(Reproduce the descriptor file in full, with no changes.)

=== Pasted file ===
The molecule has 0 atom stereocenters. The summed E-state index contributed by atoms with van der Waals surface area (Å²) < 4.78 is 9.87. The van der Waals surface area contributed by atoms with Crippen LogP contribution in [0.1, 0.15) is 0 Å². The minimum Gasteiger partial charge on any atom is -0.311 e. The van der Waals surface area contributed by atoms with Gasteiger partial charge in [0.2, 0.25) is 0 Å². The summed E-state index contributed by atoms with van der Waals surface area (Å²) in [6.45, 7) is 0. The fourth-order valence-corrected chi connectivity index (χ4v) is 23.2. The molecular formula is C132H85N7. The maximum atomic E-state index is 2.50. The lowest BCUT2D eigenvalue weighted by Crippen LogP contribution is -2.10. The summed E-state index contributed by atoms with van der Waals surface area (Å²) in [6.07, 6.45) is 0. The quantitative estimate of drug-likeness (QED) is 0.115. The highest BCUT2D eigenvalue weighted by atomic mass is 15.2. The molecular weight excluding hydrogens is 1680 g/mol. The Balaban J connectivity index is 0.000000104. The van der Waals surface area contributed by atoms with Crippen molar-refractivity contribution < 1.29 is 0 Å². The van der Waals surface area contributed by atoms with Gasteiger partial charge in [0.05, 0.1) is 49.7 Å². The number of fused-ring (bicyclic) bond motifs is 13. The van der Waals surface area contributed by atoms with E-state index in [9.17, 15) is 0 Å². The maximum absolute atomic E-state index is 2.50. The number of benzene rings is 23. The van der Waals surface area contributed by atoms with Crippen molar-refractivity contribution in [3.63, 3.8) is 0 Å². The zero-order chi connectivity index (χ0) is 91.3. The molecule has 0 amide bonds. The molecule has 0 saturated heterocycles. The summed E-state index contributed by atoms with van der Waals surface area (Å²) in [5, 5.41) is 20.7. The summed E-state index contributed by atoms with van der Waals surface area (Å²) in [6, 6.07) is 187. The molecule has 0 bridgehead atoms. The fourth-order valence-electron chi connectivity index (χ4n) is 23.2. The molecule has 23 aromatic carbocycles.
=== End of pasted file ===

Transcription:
The molecule has 0 atom stereocenters. The summed E-state index contributed by atoms with van der Waals surface area (Å²) < 4.78 is 9.87. The van der Waals surface area contributed by atoms with Crippen LogP contribution in [0.1, 0.15) is 0 Å². The minimum Gasteiger partial charge on any atom is -0.311 e. The van der Waals surface area contributed by atoms with Gasteiger partial charge in [0.2, 0.25) is 0 Å². The summed E-state index contributed by atoms with van der Waals surface area (Å²) in [6.45, 7) is 0. The fourth-order valence-corrected chi connectivity index (χ4v) is 23.2. The molecular formula is C132H85N7. The maximum atomic E-state index is 2.50. The lowest BCUT2D eigenvalue weighted by Crippen LogP contribution is -2.10. The summed E-state index contributed by atoms with van der Waals surface area (Å²) in [6.07, 6.45) is 0. The quantitative estimate of drug-likeness (QED) is 0.115. The highest BCUT2D eigenvalue weighted by atomic mass is 15.2. The molecular weight excluding hydrogens is 1680 g/mol. The Balaban J connectivity index is 0.000000104. The van der Waals surface area contributed by atoms with Crippen molar-refractivity contribution < 1.29 is 0 Å². The van der Waals surface area contributed by atoms with Gasteiger partial charge in [0.05, 0.1) is 49.7 Å². The number of fused-ring (bicyclic) bond motifs is 13. The van der Waals surface area contributed by atoms with E-state index in [9.17, 15) is 0 Å². The maximum absolute atomic E-state index is 2.50. The number of benzene rings is 23. The van der Waals surface area contributed by atoms with Crippen molar-refractivity contribution in [3.63, 3.8) is 0 Å². The zero-order chi connectivity index (χ0) is 91.3. The molecule has 0 amide bonds. The molecule has 0 saturated heterocycles. The summed E-state index contributed by atoms with van der Waals surface area (Å²) in [5, 5.41) is 20.7. The summed E-state index contributed by atoms with van der Waals surface area (Å²) in [6, 6.07) is 187. The molecule has 0 bridgehead atoms. The fourth-order valence-electron chi connectivity index (χ4n) is 23.2. The molecule has 23 aromatic carbocycles.